tl;dr  cant scale up, cant give advice without feeling like the railroad conductor, and cant figure out incorporaring the rivals as a bonus

 

 

edit: oh and psykers. I have an astropath and navigator and keeping them in line or balanced is tough. the warp ee is one hell of a glass cannon and left our navigator out of commission during two battles being passed out and bored all session

Edited by Cornwallis

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My biggest frustration is that some players aren't ok with "no" as an answer.

 

-I want a Guncutter

No you're an acolyte what do you need with a guncutter

-Well we don't have to use it I just want one

No because as soon as I give you one you'll just use it because you have it

-THIS IS COMPLETELY UNFAIR I"M A THRONE AGENT I DESERVE RESPECT

We're not at Ascension, you're a scrub, ya scrub.

 

Later:

-We want into the capital building there's something in there we want

No appointment no entrance. You could set up an appointment though it'd only be-

-*cuts off guard with a bullet* I'm so done with waiting!

I...ugh. ((Would've been 2 hours in game, meaning literally nothing in real life.))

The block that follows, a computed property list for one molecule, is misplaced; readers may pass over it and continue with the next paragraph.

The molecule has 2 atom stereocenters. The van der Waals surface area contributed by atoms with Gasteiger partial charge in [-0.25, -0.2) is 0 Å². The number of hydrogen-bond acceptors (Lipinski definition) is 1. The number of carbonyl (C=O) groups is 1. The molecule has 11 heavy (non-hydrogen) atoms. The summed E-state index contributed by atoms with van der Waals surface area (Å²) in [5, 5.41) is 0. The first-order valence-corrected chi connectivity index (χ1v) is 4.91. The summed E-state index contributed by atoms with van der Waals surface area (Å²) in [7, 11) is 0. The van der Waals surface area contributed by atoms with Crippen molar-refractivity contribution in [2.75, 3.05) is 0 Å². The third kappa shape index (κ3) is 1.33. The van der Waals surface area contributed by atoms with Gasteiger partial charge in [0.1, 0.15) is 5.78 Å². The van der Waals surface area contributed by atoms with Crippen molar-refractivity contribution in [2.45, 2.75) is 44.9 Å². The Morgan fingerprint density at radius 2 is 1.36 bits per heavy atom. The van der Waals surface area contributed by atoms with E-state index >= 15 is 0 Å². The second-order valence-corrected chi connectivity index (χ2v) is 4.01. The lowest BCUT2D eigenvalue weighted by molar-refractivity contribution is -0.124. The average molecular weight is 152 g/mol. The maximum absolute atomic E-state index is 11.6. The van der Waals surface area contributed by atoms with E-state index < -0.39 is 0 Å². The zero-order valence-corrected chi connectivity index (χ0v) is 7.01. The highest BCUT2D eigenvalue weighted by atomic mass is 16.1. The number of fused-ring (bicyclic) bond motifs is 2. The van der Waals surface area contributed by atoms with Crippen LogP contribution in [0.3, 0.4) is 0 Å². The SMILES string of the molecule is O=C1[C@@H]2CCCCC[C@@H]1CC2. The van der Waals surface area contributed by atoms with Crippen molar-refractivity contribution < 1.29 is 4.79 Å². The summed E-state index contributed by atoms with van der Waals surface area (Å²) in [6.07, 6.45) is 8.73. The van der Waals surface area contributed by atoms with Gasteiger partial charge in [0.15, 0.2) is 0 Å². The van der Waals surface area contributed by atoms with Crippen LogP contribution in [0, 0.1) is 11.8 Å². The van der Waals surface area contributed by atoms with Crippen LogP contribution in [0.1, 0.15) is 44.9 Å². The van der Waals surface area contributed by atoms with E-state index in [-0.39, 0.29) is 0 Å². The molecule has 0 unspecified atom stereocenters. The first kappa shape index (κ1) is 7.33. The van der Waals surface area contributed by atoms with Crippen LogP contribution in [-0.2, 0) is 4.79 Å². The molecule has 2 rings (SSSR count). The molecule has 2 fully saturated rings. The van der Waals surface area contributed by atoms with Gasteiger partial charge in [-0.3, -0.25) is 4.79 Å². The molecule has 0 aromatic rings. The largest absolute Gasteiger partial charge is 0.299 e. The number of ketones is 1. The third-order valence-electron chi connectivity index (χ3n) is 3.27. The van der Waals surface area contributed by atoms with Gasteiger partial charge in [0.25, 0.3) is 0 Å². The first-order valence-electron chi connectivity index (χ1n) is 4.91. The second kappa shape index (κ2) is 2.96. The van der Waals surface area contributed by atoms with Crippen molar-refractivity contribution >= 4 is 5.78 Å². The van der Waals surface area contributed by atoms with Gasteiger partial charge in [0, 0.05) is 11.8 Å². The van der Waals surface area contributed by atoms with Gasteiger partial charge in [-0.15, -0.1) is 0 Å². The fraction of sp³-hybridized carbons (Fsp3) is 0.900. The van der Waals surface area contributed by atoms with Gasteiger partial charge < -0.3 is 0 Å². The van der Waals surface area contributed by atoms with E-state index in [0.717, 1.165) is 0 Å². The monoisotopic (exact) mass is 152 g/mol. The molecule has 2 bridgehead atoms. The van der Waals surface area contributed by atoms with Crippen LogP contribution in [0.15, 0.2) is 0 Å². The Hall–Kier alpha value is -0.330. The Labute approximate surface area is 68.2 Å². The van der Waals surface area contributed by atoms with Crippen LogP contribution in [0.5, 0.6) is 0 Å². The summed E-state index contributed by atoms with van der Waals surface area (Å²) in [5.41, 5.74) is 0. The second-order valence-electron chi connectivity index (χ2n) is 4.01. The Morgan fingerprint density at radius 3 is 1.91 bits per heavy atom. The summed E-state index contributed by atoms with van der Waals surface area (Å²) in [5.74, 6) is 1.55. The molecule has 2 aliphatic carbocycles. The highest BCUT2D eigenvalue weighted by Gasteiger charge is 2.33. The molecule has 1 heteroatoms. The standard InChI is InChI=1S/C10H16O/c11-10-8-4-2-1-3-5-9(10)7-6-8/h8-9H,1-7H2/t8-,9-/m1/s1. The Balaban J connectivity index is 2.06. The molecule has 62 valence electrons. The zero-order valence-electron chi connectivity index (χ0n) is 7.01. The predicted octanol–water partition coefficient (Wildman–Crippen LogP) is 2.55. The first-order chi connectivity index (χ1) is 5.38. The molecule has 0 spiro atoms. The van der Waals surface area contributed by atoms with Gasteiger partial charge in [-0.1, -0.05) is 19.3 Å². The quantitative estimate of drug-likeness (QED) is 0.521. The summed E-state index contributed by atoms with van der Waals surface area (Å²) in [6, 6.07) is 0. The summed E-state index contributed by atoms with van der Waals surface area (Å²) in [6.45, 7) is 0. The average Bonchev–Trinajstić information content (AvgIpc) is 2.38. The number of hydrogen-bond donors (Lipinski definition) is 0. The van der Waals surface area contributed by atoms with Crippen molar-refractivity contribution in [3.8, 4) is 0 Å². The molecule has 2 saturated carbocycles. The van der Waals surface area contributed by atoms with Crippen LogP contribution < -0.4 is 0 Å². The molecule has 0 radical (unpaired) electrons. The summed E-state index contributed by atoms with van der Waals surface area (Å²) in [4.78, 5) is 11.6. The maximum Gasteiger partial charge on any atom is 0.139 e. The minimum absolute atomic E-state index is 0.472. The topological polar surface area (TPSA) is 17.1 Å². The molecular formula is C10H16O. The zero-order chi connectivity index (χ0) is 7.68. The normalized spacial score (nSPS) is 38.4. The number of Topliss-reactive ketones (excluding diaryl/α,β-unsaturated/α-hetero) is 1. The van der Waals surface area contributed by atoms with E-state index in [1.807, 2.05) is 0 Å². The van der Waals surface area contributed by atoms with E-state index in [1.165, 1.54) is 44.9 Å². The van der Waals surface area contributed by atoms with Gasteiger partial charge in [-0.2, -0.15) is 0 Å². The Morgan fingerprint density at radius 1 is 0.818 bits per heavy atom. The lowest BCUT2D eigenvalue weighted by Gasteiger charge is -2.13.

-They proceed to murder their way through the capital building and get upset when a kill team comes and arrests them.

 

Also lack of trust in GM really grinds my gears.

 

If it's about any system then I'll never get to play a summoner in Pathfinder because apparently they're broken, and I'll never get to play any game with Cthulhu in the name because certain people I game with don't thing it's worth the effort if you're going to go crazy and die in the end.

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El Thang, it doesn't sound like Lidless Stare is your problem.  It's the person playing your Navigator.  They seem to think killing everyone at the dinner table is comic relief.  Make sure among all the dead people at the dinner table is the person with the key clue to the next source of PF.  "Sorry folks, the Navigator killed the PF...again.  This session is over.  I'll come up with another adventure."  Do this 3 times and see if things don't change.